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Ottawa’s short-sighted changes will hurt charitable foundations and charities

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Ottawa’s short-sighted changes will hurt charitable foundations and charities

Like so many policies of the Trudeau government, while well-intentioned and potentially beneficial in the short-term, recently announced changes to regulations governing charitable foundations will cause long-term damage to both foundations and the charities that receive money from them.

The government’s Budget 2022 included a provision that increases the “disbursement quote” or DQ for foundations from 3.5 per cent to 5.0 per cent annually. The DQ is the mandated amount of money registered foundations must distribute to recognized charities each year (there’s nothing stopping foundations from voluntarily distributing more). The new higher rate applies to foundation assets above $1 million and will take effect January 2023, leaving almost no time for foundations to adjust.

At first glance readers might dismiss a change from 3.5 per cent to 5.0 per cent as it’s still a reasonably small percentage of a foundation’s assets. Consider, though, that it represents an increase in spending by foundations starting next year in excess of 40 per cent. Take a hypothetical foundation with $20 million in assets. Its annual required distribution to charities will jump from $700,000 to $985,000. While there are many needs and wonderful charities across the country, many foundations will struggle to effectively and sustainably increase their spending so quickly.

What most charities readily understand and indeed worry about is long-term sustainability. It’s not enough to secure funding for a new hospital wing, school, community centre, foodbank or shelter. Charities must worry about paying their operating or ongoing expenses. And this is where the new mandated change by Ottawa will have adverse effects.

The obvious first problem is that the change is being introduced during a tremendously volatile time in financial markets. At the time of writing (May 19), the TSX industrial average was down 5.3 per cent, the U.S. Dow Jones average was down 13.3 per cent, and many bond funds were in negative territory as interest rates rise. In other words, the federal government is mandating larger disbursements by foundations at a time when foundation portfolios (i.e. their assets) are likely experiencing either low or perhaps even negative returns.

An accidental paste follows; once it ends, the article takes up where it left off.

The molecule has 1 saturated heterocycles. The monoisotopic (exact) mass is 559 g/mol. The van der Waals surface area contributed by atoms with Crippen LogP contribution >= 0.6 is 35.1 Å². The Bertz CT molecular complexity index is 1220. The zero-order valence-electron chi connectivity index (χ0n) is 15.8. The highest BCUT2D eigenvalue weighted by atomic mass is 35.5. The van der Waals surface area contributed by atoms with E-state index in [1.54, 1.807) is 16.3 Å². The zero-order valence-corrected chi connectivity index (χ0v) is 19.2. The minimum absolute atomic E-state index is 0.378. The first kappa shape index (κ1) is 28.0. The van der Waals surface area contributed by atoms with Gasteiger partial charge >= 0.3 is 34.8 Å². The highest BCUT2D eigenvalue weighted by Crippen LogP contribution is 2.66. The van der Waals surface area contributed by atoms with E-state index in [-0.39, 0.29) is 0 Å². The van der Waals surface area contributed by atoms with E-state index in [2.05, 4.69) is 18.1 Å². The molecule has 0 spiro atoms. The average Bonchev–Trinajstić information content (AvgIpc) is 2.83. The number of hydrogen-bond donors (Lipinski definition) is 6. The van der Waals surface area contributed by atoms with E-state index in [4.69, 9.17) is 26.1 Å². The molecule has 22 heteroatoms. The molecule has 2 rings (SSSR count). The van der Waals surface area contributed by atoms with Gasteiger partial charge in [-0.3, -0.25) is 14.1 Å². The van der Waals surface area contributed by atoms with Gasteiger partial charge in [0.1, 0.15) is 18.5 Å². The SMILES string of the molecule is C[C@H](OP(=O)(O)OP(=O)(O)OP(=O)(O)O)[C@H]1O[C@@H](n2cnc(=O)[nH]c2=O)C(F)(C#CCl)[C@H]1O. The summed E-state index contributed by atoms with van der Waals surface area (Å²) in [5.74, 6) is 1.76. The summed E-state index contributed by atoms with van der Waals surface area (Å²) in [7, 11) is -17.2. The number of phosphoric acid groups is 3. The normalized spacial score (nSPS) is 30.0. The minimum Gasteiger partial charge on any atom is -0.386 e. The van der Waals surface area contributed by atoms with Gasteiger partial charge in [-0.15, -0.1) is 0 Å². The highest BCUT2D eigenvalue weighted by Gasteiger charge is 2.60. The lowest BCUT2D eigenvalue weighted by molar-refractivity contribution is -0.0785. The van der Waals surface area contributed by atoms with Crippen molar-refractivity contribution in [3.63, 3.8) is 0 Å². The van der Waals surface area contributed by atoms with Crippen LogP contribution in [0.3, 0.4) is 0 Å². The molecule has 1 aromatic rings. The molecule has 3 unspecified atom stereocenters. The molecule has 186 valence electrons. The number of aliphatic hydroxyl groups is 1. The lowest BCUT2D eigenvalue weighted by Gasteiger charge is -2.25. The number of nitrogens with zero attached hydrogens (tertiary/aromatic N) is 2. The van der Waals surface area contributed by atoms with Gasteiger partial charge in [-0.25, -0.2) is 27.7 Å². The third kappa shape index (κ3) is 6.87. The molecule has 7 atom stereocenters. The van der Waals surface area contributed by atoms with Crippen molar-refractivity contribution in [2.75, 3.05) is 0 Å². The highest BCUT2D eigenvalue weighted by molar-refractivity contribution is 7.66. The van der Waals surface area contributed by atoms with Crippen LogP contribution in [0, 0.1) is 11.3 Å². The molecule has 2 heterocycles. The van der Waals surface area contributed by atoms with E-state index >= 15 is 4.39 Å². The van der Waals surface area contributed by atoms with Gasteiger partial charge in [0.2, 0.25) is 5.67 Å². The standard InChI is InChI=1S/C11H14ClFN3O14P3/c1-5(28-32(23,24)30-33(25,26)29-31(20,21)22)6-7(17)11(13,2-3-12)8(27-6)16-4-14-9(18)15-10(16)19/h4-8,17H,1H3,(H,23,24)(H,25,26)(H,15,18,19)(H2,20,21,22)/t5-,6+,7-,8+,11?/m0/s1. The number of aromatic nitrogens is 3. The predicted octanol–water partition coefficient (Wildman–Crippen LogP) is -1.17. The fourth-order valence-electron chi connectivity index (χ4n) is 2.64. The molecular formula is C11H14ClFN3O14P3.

And these considerations ignore inflation. The yields outlined above are in nominal values rather than adjusted for inflation. The latest inflation data for Canada was 6.8 per cent annualized in April. Foundations understand that their returns must cover their operating costs (e.g. staffing and administration), the required disbursement to charities (3.5 per cent now and rising to 5.0 per cent) and inflation (6.8 per cent) to ensure the value of their assets keeps pace with rising costs. This is particularly important for charities that receive money from foundations, since they must deal with rising prices just like every other consumer or business.

This means that foundations would need to generate returns in the neighbourhood of roughly 12 to 14 per cent given the current inflation rate to ensure the value of their assets, and thus their future donating capacity is not eroded. This is simply not realistic for most foundations, which means their assets will diminish in real terms and thus their future ability to distribute funds to worthy charities will decline. Put simply, charities will receive a larger share (5 per cent) of a shrinking asset base, which is not a basis for long-term sustainable and effective philanthropy.

Ottawa has not thoroughly considered either the environment within which these changes are being made or the long-term consequences of the likely erosion of foundation assets, which will do long-term damage to the foundation and charitable sectors. The federal government should have followed two well-advised adages before making this change: first, do no harm, and second, if it ain’t broke, don’t fix it.

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